Sampling of plant materials
Plant materials of 20 fern species for the present investigation were collected from Wuhan Botanical Garden, Fairy Lake Botanical Garden and South China Botanical Garden, respectively (Table 1).
Isolation of total genomic DNA
For each species, three pieces of fresh leaves were collected to isolate genomic DNA with the modified CTAB protocols . Each sample was dissolved in 50 μl TE buffer. Roughly, the quality was determined by 1% agarose/TAE gel electrophoresis and the quantity was estimated via DNA Ladder (Takara). The bright sample under UV-light with right size was used as the template in PCR reactions. The absorption at 260 and 280 nm of qualified template DNA was measured using a 752 spectrophotometer. The purity and concentration was resolved and calculated by the A260/A280 ratio and A260 absorption value.
PCR amplification and DNA sequencing
PCR amplification was carried out in 100 μl volumes containing 50 mM KCl, 10 mM Tris–HCl (pH 8.0), 0.1% Triton X-100, 1.5 mM MgCl2, 0.2 mM each deoxynucleoside triphosphate, 2 U Taq DNA polymerase, 0.3 μM primer, 30 ng genomic DNA and DNA-free water. The 3-step and 2-step PCR protocols employed species-specific and universal primers, respectively. Individually, the annealing temperature in 3-step PCR reaction (Additional file 1 Table S1) of species-specific primers was calculated via Primer 3 (http://frodo.wi.mit.edu/primer3/). The thermo-cycling program was set as: 5 min at 95°C (1 cycle); 45 s at 94°C, 60s at Ta°C, 90s at 72°C (34 cycles); 10 min at 72°C (1 cycle). However, the annealing temperature was ignored in 2-step PCR reaction (Additional file 1 Table S2). The thermo-cycling program was set as: 5 min at 95°C (1 cycle); 60s at 94°C, 150 s at 60°C (35 cycles); 20 min at 72°C (1 cycle). Except as normal reactions, the genomic DNA was excluded from the reaction mix for negative control. Then the molecular weight of PCR products was verified in 1% agarose/TAE gels.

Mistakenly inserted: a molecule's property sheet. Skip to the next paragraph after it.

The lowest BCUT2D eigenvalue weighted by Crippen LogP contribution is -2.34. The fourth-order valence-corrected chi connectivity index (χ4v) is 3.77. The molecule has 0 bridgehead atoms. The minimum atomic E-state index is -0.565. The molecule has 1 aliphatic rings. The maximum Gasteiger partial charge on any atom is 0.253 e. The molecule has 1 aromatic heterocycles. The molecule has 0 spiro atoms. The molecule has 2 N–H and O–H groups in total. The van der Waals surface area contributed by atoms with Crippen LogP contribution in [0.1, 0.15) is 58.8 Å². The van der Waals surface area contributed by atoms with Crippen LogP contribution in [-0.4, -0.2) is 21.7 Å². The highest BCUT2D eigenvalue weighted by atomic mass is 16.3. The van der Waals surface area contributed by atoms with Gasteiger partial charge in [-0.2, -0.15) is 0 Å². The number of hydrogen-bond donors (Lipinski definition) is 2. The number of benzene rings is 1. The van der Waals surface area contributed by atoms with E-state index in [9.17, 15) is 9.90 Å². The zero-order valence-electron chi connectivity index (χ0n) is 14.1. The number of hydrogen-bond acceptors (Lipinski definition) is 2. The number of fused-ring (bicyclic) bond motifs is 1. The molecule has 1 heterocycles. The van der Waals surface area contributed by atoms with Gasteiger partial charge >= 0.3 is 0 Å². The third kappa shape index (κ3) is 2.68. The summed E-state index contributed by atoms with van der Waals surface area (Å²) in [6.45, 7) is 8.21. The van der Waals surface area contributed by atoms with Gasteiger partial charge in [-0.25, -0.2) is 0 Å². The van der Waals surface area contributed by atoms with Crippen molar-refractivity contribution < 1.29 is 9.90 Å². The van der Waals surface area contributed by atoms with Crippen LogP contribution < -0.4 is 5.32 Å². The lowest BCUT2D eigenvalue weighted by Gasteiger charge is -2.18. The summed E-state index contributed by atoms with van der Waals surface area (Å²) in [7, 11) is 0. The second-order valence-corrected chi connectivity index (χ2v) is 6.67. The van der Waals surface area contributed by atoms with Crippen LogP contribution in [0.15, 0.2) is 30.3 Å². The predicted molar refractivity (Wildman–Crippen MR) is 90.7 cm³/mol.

Each qualified DNA fragment amplified by the above steps was recovered and purified with a quick PCR Purification Kit (Promega), and then cloned into PMD19-T vectors (Takara). The plasmids, composed of the vectors and the DNA fragments, were transformed to Escherichia coli strain DH5α. Plasmids within positive clones were extracted and sequenced with an ABI PRISM 3730 DNA analyzer. Three clones were sequenced for each amplicon to control Taq polymerase errors. The overlapping sequences from various amplification steps were assembled as a single contig. To ascertain the contigs’ locations among cp genomes, the sequencing results were submitted to DOGMA website .
Multiple sequence alignments and best-fit nucleotide substitution model
Six multiple sequence alignments (hereafter MSAs) were established for the present investigation (Additional file 1 Table S3). Nucleotide sequences obtained experimentally (Table 1) plus those retrieved from the public databases (Additional file 1 Table S4) were aligned using the MUSCLE software . Partially fern psbA sequences from GenBank were excluded from the present study.
The best-fit nucleotide substitution model for each MSA was selected via jModeltest package . And it was also estimated via the automatic model selection tool at the Datamonkey website (http://www.datamonkey.org) for the coding regions [43, 44].
Reconstruction of phylogeny along with time-scale
Isoetes flaccida (GenBank Accession GU191333) was selected as outgroup in the phylogenetic analyses. Two nodes were chosen to constrain for a rate consistent with the known fossils: 1) Since Osmunda fossils have been described from the Upper Triassic , the Osmundaceae clade was constrained to 199.6 million years ago (Mya, Node 4); 2) According to the fossil Gleichenia, node 14 were dated to have been originated 99.6 Mya . Moreover, following previous estimates, another node 21 and 22 were separately dated to 110.5 Mya and 42.5 Mya at the beginning of the running: 3) Pteridaceae clade  and 4) Polypodiaceae clade .
According to authors’ suggestion , to avoid the misspecification of dating and taxon sampling, the empty alignment was run before the real MSAs. Then BEAST 1.7 was allowed to infer topology, branch lengths, and dates for combined datasets . A uniform distribution is applied over the estimating of the absolute ages via the MCMC process. For each MSA, BEAST runs 6 × 107 generations, saving data every 1,000 generations, producing 60,000 estimates of dates under a Yule speciation prior under the uncorrelated lognormal distributed relaxed clock model. Convergence statistics was analyzed in Tracer v 1.5, resulting in 54,000 post-burn-in trees. Before the consensus tree was graphically illustrated by Figtree v.1.3.1, TreeAnnotator v.1.6.1 was utilized to produce maximum clade credibility trees from the post-burn-in trees and to determine the 95% probability density of ages for all nodes in the phylogenetic tree.